Alright, first time Oddworld player here. I actually got this game before it came out, but it ended up being released as a PlayStation Plus game shortly after release, so again, I’m probably late to the party. That said, I’ve been playing it on and off the past month so I thought I’d throw together this quick video.
So, I’m going to admit right off the bat that this game is a bit rough. Not just because I am a first-time player of the series, but because the game itself is a “re-imagining” of the 1998 Oddworld: Abe’s Exodus and this re-imagining may be sticking a little too close to that original.
For example, the gameplay has its ups and downs, but the overall movement is downright awful. It is incredibly clunky, with stiff jumps, funky hitboxes, and an overall feeling of detachment from the character you are controlling. As this is a platformer, these faults are quickly noticed and just as quickly became a pain the more you play. A jump that should be simple somehow doesn’t connect or a ledge that you should be able to grab onto just does not do that.
Then there is the puzzle design. This aspect of the game varies wildly in its quality. There were some puzzles that had me going “wow, that’s actually a really cool solution”, but those are weighed down by others that just come across as tedious. I would immediately see the solution to a puzzle, but would have to go through this long and oftentimes boring process of solving it, whether that be sneaking around sleeping dogs over and over or having to constantly take control of a group of enemies one by one just to pass through a small section.
This is coupled with the fact that there are also several puzzles designed around trial and error, evident by the numerous checkpoints placed before them. You are expected to die quite a bit and I found myself stumbling through a good chunk of these puzzles figuring it out as I go. It is not that they lack direction, but rather that you sometimes won’t know what works until you actually try it (such as an enemy’s weapon range on a given ledge).
So what was one of the game’s stronger points averages out to being just “okay”. I mean, it’s not outright terrible, but it never quite loses that overall dated feeling – not surprising given its ties to a release from over 20 years ago.
Something the game does well with no reservations is the scale of its levels. You start off in a cave burning down and then travel through some old ruins, a canyon with a blimp blasting at you, and then some old mines full of enemies. It jumps around quite a bit, but all of these are very grand in their presentation. They are large, open, and full of hidden goodies to find. In fact, there might actually be too many hidden goodies to find (furthering the overall tedium), but this might not be a bad thing for completionists that enjoy hunting them down.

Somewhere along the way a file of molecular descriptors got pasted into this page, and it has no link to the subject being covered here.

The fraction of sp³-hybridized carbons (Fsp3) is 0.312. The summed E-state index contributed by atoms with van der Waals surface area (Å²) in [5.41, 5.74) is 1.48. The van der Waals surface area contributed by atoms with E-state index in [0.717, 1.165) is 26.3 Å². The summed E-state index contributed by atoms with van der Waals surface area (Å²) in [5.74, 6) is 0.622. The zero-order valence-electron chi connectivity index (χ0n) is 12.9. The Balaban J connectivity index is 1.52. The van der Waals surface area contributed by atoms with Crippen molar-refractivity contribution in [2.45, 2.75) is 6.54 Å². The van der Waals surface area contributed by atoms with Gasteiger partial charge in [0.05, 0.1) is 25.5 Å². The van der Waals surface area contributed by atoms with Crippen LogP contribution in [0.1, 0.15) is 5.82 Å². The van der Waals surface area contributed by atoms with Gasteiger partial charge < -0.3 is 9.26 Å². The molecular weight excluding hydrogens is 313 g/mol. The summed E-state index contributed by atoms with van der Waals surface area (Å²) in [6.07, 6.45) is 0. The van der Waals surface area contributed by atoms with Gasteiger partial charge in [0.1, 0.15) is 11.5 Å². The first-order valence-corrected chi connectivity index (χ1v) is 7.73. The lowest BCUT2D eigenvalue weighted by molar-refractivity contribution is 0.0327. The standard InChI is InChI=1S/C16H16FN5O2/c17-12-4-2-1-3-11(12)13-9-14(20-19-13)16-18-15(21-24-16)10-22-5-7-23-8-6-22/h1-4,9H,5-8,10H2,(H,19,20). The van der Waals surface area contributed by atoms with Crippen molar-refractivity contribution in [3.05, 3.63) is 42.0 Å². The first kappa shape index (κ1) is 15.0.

Still, that doesn’t make it any less annoying to go hunting for these collectibles only to find materials for the game’s completely unnecessary crafting system – because I guess every release nowadays has to have one.
As for the story, it’s actually pretty cool, which was honestly a bit surprising. I did not go into this game expecting much from that department, so I was really impressed when they brought on these full-blown CG cutscenes that give the experience a more cinematic feel to it. It’s generally light on the dialogue – and the plot itself is simple – but I kinda liked it. The music may not be much, but the voice acting and graphics are some good stuff and really elevate the experience there.
When it comes to the more technical aspects, I did not appear to run into any of the bugs I’ve seen others complain about. Maybe it’s because the game has been patched up a bit since release, but it was a relatively smooth experience for me minus some odd physics and hitbox issues. The FPS on PS5 is stable as well at 1080p and the loading times are almost a nonissue.
As for whether I’d recommend the game, I’m leaning more towards no. Oddworld: Soulstorm is not necessarily bad, but the gameplay is very hit or miss and even when it is good, it still never loses that “dated” feel to it. Of course, this is a re-imagining of an older game so that is to be expected to an extent – I guess it comes down to whether or not you’re a newcomer or fan of the series. I am new to it and would definitely not recommend it to others in the same position as me, there’s better puzzle-platformers out there even if this one has its strong points.
Quote: Oddworld: Soulstorm is not necessarily bad, but the gameplay is very hit or miss and never quite loses that “dated” feel to it. Maybe worth a look for fans, but not a good choice for newcomers.
Oddworld: Soulstorm retails for $50 USD on the PlayStation Store.
I was provided a review copy of the game in order to write this review. Read more about how I do my game reviews here.